10. Implementation of establishment of Faculty of Architecture at all universities needs urgent action. Wherever there are Departments of Architecture under Engineering Colleges/institutes, these should become independent autonomous schools/college/institute of Architecture. Planning and environmental design (etc.) such that these can develop into autonomy. They should have a separate and independent principal / Director, independent from the Technology and Engineering. Only then the design programs can develop on their own right as different disciplines.
  11. Architectural Education is financially much more expensive than Engineering Education. (The Teacher-student ratio in architecture is 1:8 as per the COA (1:10 as per AICTE). While, in engineering it is 1:15.. The learning-teaching processes, if well organised, are also expensive. This is another major cause where architecture education suffers when perceived as part of Technology and Engineering. If Pharmacy under AICTE can have different fee structure, so should Architecture. This should be taken up by the COA.
  12. The ministry of H.R.D. may review the duplication of COA and AICTE over regulating Architectural Education, considering the implications of the Architects Act.
  13. To be on the mainstream of public life, architects may lobby for Rajya Sabha membership, even aspire to follow Ar. Piloo Modi’s footsteps. Since last 30 years, role of architects, designers, planners has expanded beyond the “stylisers” and truly entered the hardcore field of healthy, secure physical environmental developments for human welfare. It is beyond any rationale that the hoard of cinema actors, playback singers can be invited to Rajya Sabha, a 34000 worth organised body of Architects or Planners are not even considered.

What is most relevant today is, in the built environment design disciplines, to organise Activism within our professional circles, Architectural Academics, and, on legislative and public fronts. All this with the human dignity and a true spirit of professionalism.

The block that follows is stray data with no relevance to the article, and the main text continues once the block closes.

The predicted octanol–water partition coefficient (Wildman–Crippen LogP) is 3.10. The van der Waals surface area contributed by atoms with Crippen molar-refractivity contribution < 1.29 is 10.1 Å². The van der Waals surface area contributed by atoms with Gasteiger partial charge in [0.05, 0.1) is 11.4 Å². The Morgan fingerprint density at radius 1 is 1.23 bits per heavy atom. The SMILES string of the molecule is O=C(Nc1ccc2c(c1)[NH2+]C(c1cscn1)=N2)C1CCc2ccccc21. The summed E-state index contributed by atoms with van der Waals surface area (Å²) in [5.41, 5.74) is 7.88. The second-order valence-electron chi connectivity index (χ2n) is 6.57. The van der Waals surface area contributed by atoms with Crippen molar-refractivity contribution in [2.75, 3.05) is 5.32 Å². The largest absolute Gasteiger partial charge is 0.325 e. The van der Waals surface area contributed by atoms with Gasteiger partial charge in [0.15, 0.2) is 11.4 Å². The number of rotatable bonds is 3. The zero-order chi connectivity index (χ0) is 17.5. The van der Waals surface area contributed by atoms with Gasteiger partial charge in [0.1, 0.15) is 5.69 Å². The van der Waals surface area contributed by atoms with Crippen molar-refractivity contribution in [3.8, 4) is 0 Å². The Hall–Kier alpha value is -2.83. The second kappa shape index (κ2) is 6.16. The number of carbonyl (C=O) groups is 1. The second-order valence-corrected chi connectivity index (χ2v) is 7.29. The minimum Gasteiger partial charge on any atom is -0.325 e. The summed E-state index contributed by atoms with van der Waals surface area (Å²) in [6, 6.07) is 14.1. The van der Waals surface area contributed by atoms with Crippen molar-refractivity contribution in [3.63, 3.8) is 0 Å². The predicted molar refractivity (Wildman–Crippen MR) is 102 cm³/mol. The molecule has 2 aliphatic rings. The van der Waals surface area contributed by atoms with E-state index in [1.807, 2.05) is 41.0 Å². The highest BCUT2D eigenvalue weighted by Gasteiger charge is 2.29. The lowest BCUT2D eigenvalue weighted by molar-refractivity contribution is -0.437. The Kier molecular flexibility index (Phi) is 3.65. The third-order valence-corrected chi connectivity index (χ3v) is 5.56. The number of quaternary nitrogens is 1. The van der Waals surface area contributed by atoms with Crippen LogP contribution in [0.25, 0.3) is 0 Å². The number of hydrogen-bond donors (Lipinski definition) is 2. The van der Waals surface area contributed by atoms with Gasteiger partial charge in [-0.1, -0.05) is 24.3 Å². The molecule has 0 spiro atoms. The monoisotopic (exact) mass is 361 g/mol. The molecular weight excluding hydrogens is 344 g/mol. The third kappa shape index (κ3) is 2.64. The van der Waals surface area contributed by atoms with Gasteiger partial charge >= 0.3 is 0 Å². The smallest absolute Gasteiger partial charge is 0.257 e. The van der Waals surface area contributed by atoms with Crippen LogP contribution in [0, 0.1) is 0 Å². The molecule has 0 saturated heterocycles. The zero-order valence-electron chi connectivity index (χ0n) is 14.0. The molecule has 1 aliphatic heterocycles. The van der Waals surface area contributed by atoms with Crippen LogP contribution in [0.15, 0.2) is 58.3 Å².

In our country, environment has been our way of life. The real design happens at indigenous levels, with minimum material resources but maximum usefulness and rich aesthetics. Earlier, our sthapaties built towns evolving from within the communities and ecoculture of the place. Today, the builder builds for who ever can afford. The changes come from outside from the market forces, not from within. Consumerism is destroying our aesthetics. Fashion or stylisation is not design. It is only a short lived fragment. We are becoming a faceless society. There is crisis of identity and rootlessness. There is urgent need to attend to the fast developing scenario. This be done in intelligent, organised and involved efforts. There by tune our professional disciplines, academics and regulating acts and agencies sensitive and relevant to the dynamics of the Indian aspirations of joyful, healthy and safe environments.


  • Hand book of Professional Documents – 2002. Council of Architecture Compandium
  • Design Professions and Built Environment. (Several definitions are adopted from various papers herein) Paul Knox and Peter Ozolins. (Editors) John Wiilley (2000)
  • Architecture & Independence. Jon Lang, Madhavi and Micky Desai. Oxford University Press, 1997.
  • Building Community : A New Future for Architectural Education and Practice. Earnest L. Beyer and Lee P. Mitgang (Editors) Carnegie Mellon Foundation for Advancement of Teaching (1996) USA.
  • The Architect & Mid Century Evolution and Achievements. A.I.A. Publication – 1954
  • Vedic Spirit in Architecture, H. D. Chhaya, A + D, Sept.-Oct., 1998
  • Research in Architecture : Its scope and scenario today, H. D. Chhaya, A Q.I.P. Workshop paper, R.V. College, Bangalore – Aug. 2001.
  • Web site References: www.planningcommission.com, www.RIBA.com, www.AIA.org